Rich answers

How Bloggers Can Benefit From Google’s Rich Answers

By digital marketing expert Jim Stewart of StewART Media We’ve always been told that the aim for our blog posts is to be number one. That achieving first position on page one of Google through organic traffic is the target of any blog or online business. Well what if I was

to tell you that you can now climb higher than number one? – because you can! And it  makes a world of difference to your traffic.

I’m going to show you how utilising a particular feature of Google can help you to a prominent position on the first page of Google – making good use of Rich Answers.

What are rich answers?

If you’ve ever searched for a particular term, or have been seeking the answer to a particular question, you will have noticed that above the list of organic search results there is an information box.

This information box contains a short answer to your search query and is Google’s way of attempting to answer your search without requiring you to click through to a website. The official moniker for this box is ‘rich answers,’ but it is also referred to as ‘featured answers,’ or ‘featured snippets.’

The feature has been around for some time, but is now prominent for recipes, maps, some product searches, and quick answers.

Google splits the results for rich answers into three distinct categories:

1. Featured Snippets

Google extracts these answers from third party websites and displays them above the organic search results.

For example, If we were to type in a particular question:

Why bloggers can benefit from rich answers

You will see that Google has extracted the information from a third-party website, in this case bbcgoodfood.com. You will notice that the information is incomplete, encouraging readers to click through to the website for further information. That is great for bbcgoodfood.com!

2. Answers provided by Google

Also displayed at the top of the page, above the organic results, these are answers drawn from official data or public domain sites such as Wikipedia.

For example, if we were to ask the question: “How old is Malcolm Turnbull?” you would see this result:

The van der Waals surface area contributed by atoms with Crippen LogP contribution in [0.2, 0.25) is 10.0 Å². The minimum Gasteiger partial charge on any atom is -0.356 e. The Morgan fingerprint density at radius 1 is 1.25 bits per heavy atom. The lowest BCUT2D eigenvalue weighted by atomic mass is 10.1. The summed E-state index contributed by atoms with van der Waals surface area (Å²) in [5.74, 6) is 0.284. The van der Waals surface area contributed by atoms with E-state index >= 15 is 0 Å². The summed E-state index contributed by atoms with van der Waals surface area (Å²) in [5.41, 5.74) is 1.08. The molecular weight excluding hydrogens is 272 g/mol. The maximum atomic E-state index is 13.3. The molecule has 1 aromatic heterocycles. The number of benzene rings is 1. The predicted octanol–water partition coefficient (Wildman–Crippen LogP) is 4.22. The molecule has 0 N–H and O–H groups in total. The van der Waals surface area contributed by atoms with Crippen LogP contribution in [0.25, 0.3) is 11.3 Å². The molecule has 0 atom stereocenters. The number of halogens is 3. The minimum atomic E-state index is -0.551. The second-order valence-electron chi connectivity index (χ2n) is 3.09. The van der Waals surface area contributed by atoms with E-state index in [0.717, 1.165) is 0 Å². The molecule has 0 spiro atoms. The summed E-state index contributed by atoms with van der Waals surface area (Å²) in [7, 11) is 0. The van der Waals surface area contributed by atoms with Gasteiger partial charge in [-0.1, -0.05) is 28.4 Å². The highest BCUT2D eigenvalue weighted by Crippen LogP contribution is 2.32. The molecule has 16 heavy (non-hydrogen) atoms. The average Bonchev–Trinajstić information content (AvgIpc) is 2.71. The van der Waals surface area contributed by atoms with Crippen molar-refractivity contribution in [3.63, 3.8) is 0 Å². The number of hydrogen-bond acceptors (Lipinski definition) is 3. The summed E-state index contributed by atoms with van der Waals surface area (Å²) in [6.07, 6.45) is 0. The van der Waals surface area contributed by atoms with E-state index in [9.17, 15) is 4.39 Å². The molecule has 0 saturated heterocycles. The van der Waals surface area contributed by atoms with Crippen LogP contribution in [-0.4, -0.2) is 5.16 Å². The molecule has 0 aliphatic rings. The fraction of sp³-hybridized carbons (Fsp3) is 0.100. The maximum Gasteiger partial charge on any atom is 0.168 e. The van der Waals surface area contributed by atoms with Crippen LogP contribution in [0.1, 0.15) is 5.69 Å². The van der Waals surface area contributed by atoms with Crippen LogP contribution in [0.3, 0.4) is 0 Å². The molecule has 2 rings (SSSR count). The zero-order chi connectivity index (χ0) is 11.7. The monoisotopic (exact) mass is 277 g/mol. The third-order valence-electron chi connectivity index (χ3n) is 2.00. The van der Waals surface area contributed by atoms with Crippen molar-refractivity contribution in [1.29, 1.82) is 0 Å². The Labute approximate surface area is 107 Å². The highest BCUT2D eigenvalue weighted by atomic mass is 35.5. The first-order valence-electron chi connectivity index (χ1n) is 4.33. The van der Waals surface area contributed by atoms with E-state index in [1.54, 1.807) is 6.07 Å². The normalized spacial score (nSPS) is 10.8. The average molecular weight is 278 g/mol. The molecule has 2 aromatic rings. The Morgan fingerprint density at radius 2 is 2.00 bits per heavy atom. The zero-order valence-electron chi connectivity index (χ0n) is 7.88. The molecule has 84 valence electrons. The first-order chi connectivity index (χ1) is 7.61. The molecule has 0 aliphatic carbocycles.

Screen Shot 2016-06-27 at 2.24.31 pm

 

You can see it is a clear answer to the question provided directly from Google. The information provided answers the question directly, but Google also provides additional information that it thinks the reader may be interested in, such as fellow politicians underneath and an information box to the right containing personal details for Malcolm Turnbull.

Basic Snippets:

These enhance regular search results. The downside is that you need a basic knowledge of HTML to implement the mark-ups in your content using schema.org.

Further Reading

What are the benefits of rich answers?

The beauty of rich answers is that you don’t have to rank number one in organic search results to be the featured answer. The aim is to explicitly or implicitly pose a question then answer it in your content.

I recommend establishing the question, query, or key phrase, in the blog title, then answer within the first couple of paragraphs before sprinkling variations on the keywords or search query throughout the copy.

The results can be amazing.

We recently achieved a rich answer for problogger.net. The site was already ranking No.1 organically, but there was a rich answer above us that we aimed to depose. Our normal No.1 position appeared for about 50 different search phrases, but when we finally achieved the rich answer position it covered over 150 phrases. 

This means that Google will show the same rich answer far more often than it will show the same No.1 organic spot.

As an example, if you type into Google: “make money blogging,” you will see problogger.net has the rich answer result and the No.1 organic result. However, (at the time of publishing) when you type, “how do you make money blogging”, you will see ProBlogger has the rich or featured answer but organically the site ranks about No.6 or so.

How bloggers can benefit from rich answers

You can achieve the coveted ‘position zero’ on Google by analysing and understanding what users are looking for. You can do that with checking your own data and insights, surveying your readers, doing a keyword search, and keeping up with what others in your niche are doing.

It is also worth spending some time exploring what areas of your subject matter are lacking in relevant content and utilising this knowledge to hone your own content to meet the needs of the user.

Directly answering a user’s question can see you claim the rich answer spot and hopefully drive more users to your website; increasing site traffic, building your audience and brand awareness in the process.

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